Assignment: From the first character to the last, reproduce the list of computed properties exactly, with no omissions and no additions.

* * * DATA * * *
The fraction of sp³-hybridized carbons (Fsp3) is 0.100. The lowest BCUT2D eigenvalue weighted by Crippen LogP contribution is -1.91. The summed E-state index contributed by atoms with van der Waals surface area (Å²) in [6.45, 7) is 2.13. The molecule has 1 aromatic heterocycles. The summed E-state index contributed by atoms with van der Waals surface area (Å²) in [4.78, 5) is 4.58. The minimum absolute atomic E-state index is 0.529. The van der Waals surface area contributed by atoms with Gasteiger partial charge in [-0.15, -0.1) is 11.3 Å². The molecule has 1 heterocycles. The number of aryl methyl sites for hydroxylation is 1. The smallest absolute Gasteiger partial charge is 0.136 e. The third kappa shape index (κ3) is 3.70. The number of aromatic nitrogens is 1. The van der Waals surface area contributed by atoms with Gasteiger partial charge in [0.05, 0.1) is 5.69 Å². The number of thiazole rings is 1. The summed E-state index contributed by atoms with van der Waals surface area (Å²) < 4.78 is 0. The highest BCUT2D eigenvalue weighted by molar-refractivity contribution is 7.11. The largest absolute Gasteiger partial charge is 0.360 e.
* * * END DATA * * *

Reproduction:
The fraction of sp³-hybridized carbons (Fsp3) is 0.100. The lowest BCUT2D eigenvalue weighted by Crippen LogP contribution is -1.91. The summed E-state index contributed by atoms with van der Waals surface area (Å²) in [6.45, 7) is 2.13. The molecule has 1 aromatic heterocycles. The summed E-state index contributed by atoms with van der Waals surface area (Å²) in [4.78, 5) is 4.58. The minimum absolute atomic E-state index is 0.529. The van der Waals surface area contributed by atoms with Gasteiger partial charge in [-0.15, -0.1) is 11.3 Å². The molecule has 1 heterocycles. The number of aryl methyl sites for hydroxylation is 1. The smallest absolute Gasteiger partial charge is 0.136 e. The third kappa shape index (κ3) is 3.70. The number of aromatic nitrogens is 1. The van der Waals surface area contributed by atoms with Gasteiger partial charge in [0.05, 0.1) is 5.69 Å². The number of thiazole rings is 1. The summed E-state index contributed by atoms with van der Waals surface area (Å²) < 4.78 is 0. The highest BCUT2D eigenvalue weighted by molar-refractivity contribution is 7.11. The largest absolute Gasteiger partial charge is 0.360 e.